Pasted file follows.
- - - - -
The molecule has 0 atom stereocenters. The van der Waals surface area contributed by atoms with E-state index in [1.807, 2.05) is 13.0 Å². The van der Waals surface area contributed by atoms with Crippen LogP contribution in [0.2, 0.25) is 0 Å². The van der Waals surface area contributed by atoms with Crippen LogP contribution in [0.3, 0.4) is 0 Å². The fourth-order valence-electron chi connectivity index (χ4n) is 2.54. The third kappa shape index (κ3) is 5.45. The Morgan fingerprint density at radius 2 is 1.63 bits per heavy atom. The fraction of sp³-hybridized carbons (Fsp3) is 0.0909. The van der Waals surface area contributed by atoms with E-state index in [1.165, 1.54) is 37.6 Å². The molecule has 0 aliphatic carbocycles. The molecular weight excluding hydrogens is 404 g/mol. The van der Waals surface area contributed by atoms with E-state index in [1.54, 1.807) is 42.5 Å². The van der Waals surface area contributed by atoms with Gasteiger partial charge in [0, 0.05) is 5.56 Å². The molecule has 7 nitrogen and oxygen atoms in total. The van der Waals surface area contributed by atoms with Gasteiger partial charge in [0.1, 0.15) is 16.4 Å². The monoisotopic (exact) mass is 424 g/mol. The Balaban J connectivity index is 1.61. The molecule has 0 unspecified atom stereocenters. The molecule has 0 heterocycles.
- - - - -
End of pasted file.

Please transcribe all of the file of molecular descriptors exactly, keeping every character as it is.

The molecule has 0 atom stereocenters. The van der Waals surface area contributed by atoms with E-state index in [1.807, 2.05) is 13.0 Å². The van der Waals surface area contributed by atoms with Crippen LogP contribution in [0.2, 0.25) is 0 Å². The van der Waals surface area contributed by atoms with Crippen LogP contribution in [0.3, 0.4) is 0 Å². The fourth-order valence-electron chi connectivity index (χ4n) is 2.54. The third kappa shape index (κ3) is 5.45. The Morgan fingerprint density at radius 2 is 1.63 bits per heavy atom. The fraction of sp³-hybridized carbons (Fsp3) is 0.0909. The van der Waals surface area contributed by atoms with E-state index in [1.165, 1.54) is 37.6 Å². The molecule has 0 aliphatic carbocycles. The molecular weight excluding hydrogens is 404 g/mol. The van der Waals surface area contributed by atoms with E-state index in [1.54, 1.807) is 42.5 Å². The van der Waals surface area contributed by atoms with Gasteiger partial charge in [0, 0.05) is 5.56 Å². The molecule has 7 nitrogen and oxygen atoms in total. The van der Waals surface area contributed by atoms with Gasteiger partial charge in [0.1, 0.15) is 16.4 Å². The monoisotopic (exact) mass is 424 g/mol. The Balaban J connectivity index is 1.61. The molecule has 0 unspecified atom stereocenters. The molecule has 0 heterocycles.